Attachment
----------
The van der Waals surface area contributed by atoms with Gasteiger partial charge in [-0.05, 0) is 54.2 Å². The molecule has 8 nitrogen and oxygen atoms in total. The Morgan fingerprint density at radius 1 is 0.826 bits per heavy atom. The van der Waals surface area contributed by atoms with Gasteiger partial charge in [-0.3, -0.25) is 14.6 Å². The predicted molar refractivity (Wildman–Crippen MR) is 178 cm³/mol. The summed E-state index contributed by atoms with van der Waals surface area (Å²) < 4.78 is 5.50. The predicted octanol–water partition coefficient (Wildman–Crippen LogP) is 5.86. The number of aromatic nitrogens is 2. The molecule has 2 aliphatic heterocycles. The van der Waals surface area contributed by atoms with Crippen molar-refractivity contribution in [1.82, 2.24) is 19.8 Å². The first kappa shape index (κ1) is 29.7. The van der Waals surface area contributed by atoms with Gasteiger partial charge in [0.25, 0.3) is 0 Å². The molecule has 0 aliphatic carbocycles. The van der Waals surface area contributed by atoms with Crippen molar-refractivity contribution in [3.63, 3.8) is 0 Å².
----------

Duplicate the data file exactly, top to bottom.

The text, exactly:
The van der Waals surface area contributed by atoms with Gasteiger partial charge in [-0.05, 0) is 54.2 Å². The molecule has 8 nitrogen and oxygen atoms in total. The Morgan fingerprint density at radius 1 is 0.826 bits per heavy atom. The van der Waals surface area contributed by atoms with Gasteiger partial charge in [-0.3, -0.25) is 14.6 Å². The predicted molar refractivity (Wildman–Crippen MR) is 178 cm³/mol. The summed E-state index contributed by atoms with van der Waals surface area (Å²) < 4.78 is 5.50. The predicted octanol–water partition coefficient (Wildman–Crippen LogP) is 5.86. The number of aromatic nitrogens is 2. The molecule has 2 aliphatic heterocycles. The van der Waals surface area contributed by atoms with Crippen molar-refractivity contribution in [1.82, 2.24) is 19.8 Å². The first kappa shape index (κ1) is 29.7. The van der Waals surface area contributed by atoms with Gasteiger partial charge in [0.25, 0.3) is 0 Å². The molecule has 0 aliphatic carbocycles. The van der Waals surface area contributed by atoms with Crippen molar-refractivity contribution in [3.63, 3.8) is 0 Å².